Prosecutor: Doctors thought Germanwings co-pilot was unfit to fly but we barred from telling his employer

Andreas LubitzREUTERS/Foto-Team-MuellerAndreas Lubitz runs the Airportrace half marathon in Hamburg in this September 13, 2009 file photo.

The co-pilot who crashed a Germanwings jet into the Alps feared that he was losing his eyesight, and some of the many doctors he consulted felt he was unfit to fly, a French prosecutor said Thursday.

The doctors didn’t report their concerns to Andreas Lubitz’s employers, however, because of German patient privacy laws, Marseille Prosecutor Brice Robin told reporters in Paris.

Robin met with families of victims Thursday and updated reporters on the status of the investigation into the March 24 crash, which killed all 150 people aboard. Families are just starting to receive remains of their loved ones and will start holding burials in the coming days and weeks.

Robin said the investigation so far “has enabled us to confirm without a shadow of a doubt … Mr. Andreas Lubitz deliberately destroyed the plane and deliberately killed 150 people, including himself.” Investigators say he locked the pilot out of the cockpit and flew the plane into a French mountainside, after having researched suicide methods and cockpit door rules and practiced an unusual descent.

Robin said Lubitz had also investigated vision problems, and “feared going blind” — a career-ending malady for a pilot.

Lubitz had seen seven doctors within the month before the March 24 crash, including three appointments with a psychiatrist, Robin said. Some of the doctors felt Lubitz was psychologically unstable, and some felt he was unfit to fly, but “unfortunately that information was not reported because of medical secrecy requirements,” the prosecutor said.

In Germany, doctors risk prison if they disclose information about their patients to anyone unless there is evidence they intend to commit a serious crime or harm themselves.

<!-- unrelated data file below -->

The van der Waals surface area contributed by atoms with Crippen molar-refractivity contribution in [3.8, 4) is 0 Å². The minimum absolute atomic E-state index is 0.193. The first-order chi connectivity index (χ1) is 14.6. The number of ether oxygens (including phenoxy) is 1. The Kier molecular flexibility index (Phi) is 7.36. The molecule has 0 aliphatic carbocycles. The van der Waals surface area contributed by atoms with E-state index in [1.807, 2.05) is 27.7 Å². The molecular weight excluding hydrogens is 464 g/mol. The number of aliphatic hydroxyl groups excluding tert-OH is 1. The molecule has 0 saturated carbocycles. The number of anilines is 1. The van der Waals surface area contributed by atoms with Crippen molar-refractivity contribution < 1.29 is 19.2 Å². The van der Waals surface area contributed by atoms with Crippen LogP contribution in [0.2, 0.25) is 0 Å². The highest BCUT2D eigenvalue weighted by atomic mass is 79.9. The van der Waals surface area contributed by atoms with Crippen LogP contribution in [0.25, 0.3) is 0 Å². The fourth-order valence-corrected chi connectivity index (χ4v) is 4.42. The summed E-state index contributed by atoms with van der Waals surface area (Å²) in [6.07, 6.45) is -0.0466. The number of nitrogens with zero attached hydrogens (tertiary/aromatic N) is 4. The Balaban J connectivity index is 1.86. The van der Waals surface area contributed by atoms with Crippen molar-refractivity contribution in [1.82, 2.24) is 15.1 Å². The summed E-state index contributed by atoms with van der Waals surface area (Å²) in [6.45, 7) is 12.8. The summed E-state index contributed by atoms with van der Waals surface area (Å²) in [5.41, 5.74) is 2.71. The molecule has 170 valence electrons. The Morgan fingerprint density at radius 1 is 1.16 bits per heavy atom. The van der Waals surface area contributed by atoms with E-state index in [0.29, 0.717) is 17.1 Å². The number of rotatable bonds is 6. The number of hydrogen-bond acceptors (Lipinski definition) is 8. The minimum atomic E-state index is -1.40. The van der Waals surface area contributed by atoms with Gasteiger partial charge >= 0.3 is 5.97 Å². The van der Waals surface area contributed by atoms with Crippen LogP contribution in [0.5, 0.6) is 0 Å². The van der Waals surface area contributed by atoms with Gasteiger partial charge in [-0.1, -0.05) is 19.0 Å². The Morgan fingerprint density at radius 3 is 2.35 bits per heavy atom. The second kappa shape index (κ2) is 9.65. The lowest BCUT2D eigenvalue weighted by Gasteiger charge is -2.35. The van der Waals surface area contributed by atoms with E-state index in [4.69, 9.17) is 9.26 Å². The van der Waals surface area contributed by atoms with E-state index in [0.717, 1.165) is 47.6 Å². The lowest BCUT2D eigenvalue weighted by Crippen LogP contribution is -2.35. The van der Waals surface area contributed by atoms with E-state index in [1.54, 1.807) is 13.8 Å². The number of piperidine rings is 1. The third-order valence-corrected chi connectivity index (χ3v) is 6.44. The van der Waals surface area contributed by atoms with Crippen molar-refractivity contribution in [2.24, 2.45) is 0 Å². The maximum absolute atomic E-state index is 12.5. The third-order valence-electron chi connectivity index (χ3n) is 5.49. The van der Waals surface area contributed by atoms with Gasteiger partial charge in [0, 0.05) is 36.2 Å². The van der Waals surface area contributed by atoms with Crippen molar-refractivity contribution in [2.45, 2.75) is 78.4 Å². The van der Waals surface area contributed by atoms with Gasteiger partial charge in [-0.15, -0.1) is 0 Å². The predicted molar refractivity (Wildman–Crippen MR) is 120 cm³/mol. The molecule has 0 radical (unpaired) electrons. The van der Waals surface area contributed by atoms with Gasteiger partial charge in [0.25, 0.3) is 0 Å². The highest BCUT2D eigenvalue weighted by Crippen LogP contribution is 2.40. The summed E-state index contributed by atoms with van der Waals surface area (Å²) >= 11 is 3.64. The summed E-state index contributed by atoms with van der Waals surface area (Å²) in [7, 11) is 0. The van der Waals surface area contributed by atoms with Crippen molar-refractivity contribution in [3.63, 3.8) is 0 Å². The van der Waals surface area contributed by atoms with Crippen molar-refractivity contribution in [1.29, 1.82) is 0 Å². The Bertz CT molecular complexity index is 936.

The question for investigators now is who could be held responsible. The prosecutor upgraded the investigation from a preliminary probe to a full-fledged manslaughter inquiry, which hands the case to investigating magistrates who can file eventual charges against people or entities.

GermanwingsREUTERS/Emmanuel FoudrotFrench gendarmes and investigators work amongst the debris of the Airbus A320 at the site of the crash, near Seyne-les-Alpes, French Alps March 26, 2015. A young German co-pilot locked himself alone in the cockpit of Germanwings flight 9525 and set it on course to crash into an Alpine mountain, killing all 150 people on board including himself, prosecutors said on Thursday.

German lawyer Peter Kortas, whose firm represents relatives of 34 victims, said negotiations with Germanwings about compensation began several days ago. Families were also seeking answers about delays in the return of victims’ remains.

“In this moment everything else is not as important as the fact that the bodies, (the) remains be returned to their families,” Kortas said. “It’s already more than two and a half months since the crash happened, so it’s finally necessary to get to closure.”

“The loss of the relatives should be compensated with also a suitable amount of money,” he added. “There are two points in these negotiations: First, the material loss for the material damages, and it is also about damages for pain and suffering.”

The first burial is expected Friday. Nearly half of the victims were German, 47 were Spanish and there were 17 nationalities among the remainder.

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Masha Macpherson in Paris and Kirsten Grieshaber in Berlin and Alan Clendenning in Madrid contributed to this report.

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